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Old January 2, 2013, 11:34 AM   #22
Senior Member
Join Date: October 20, 2007
Location: Richardson, TX
Posts: 7,267
RH, I take issue with several assertions in your post.
The 2nd amendment is not about hunting.
The 2nd amendment is not about target shooting.
This is mostly true, but it's fairly clear from the writings of the founding fathers that these purposes were intended to be protected too, although they were ancillary to the primary purposes allowing citizens to bear arms for self-defense, defense of the home, and militia service.
The "militia" was not, is not, and can never be a government entity, state or federal. That is called a "standing army".
This is incorrect. The militia in colonial times was under the control and command of the state governments. Some states would sanction private militia companies, but this practice was not universal, and the private companies were expected to follow the states' orders just like the regular state militia was.

The Constitution clearly extends control of the state militias to Congress and command of the militias to the President. The prefatory or militia clause of the 2A was primarily intended to prevent Congress and the President from abusing their powers by ordering the militia to disarm.

IMHO a group of armed people who act like a military force but don't follow the government's orders are properly called a paramilitary rather than a militia. If those people were to initiate violent armed action against the government, the founders would probably have called them rebels or bandits; today, we would call them insurgents or terrorists.
The National Guard is not the "militia" that the 2nd talks about. The NG is merely an extension of the standing army, technically controlled by state governors but able to be activated and federalized (happens all the time).
Also technically incorrect. The state militias evolved into the NG because a militia in the colonial mold would not be adequate for fighting a modern mechanized war (although the Viet Cong certainly gave it a good try, but I digress), and because the original militia conscription system became increasingly unpopular in the 19th century, prompting many states to effectively dismantle it by exempting huge swaths of their populace from service.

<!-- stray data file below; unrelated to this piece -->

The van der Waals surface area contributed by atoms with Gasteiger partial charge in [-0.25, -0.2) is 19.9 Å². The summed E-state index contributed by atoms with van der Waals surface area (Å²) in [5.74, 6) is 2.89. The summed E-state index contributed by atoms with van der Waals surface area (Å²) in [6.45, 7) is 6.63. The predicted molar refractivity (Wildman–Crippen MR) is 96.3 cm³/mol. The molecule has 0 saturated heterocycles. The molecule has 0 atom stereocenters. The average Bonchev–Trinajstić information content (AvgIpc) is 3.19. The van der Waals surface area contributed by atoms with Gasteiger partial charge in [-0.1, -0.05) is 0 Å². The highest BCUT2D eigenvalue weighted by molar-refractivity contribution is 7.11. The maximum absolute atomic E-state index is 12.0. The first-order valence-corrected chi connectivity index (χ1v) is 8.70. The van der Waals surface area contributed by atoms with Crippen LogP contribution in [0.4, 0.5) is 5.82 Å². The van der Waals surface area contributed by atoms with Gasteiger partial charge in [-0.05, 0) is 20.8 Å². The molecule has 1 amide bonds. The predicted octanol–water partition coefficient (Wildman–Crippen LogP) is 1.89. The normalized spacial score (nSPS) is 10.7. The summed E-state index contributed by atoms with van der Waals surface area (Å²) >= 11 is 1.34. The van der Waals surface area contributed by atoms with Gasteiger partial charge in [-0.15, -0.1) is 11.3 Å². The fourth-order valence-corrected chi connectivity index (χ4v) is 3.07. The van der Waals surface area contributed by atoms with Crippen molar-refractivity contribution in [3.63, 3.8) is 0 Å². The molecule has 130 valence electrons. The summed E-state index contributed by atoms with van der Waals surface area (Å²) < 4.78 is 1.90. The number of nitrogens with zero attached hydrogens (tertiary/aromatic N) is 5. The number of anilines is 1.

The "militia" of the Constitution is defined as "all the people"., specifically those people not in the employ or uniform of the state or federal gov't.
The term "militia" is NOT defined in the Constitution. (FWIW the Constitution famously lacks a "Definitions" section, which has been the source of myriad contentious Congressional and Supreme Court debates for the past 200 years, but I digress again!)

The concept of an "unorganized militia" consisting of all military-age male citizens is a modern statute definition intended to address the unpopularity of the previous universal conscription system while simultaneously giving Congress the power to conduct a military draft under the guise of calling up the militia.
"Well regulated" does not mean regulated by the government, it means practiced, effective, equipped, skilled.
Actually, it means all of the above... but this doesn't really matter anyway, as the SCOTUS Heller majority decision clearly holds that the RKBA is an individual right independent of militia service.
"Smokey, this is not 'Nam. This is bowling. There are rules... MARK IT ZERO!!" - Walter Sobchak

Last edited by carguychris; January 2, 2013 at 11:41 AM. Reason: info added...
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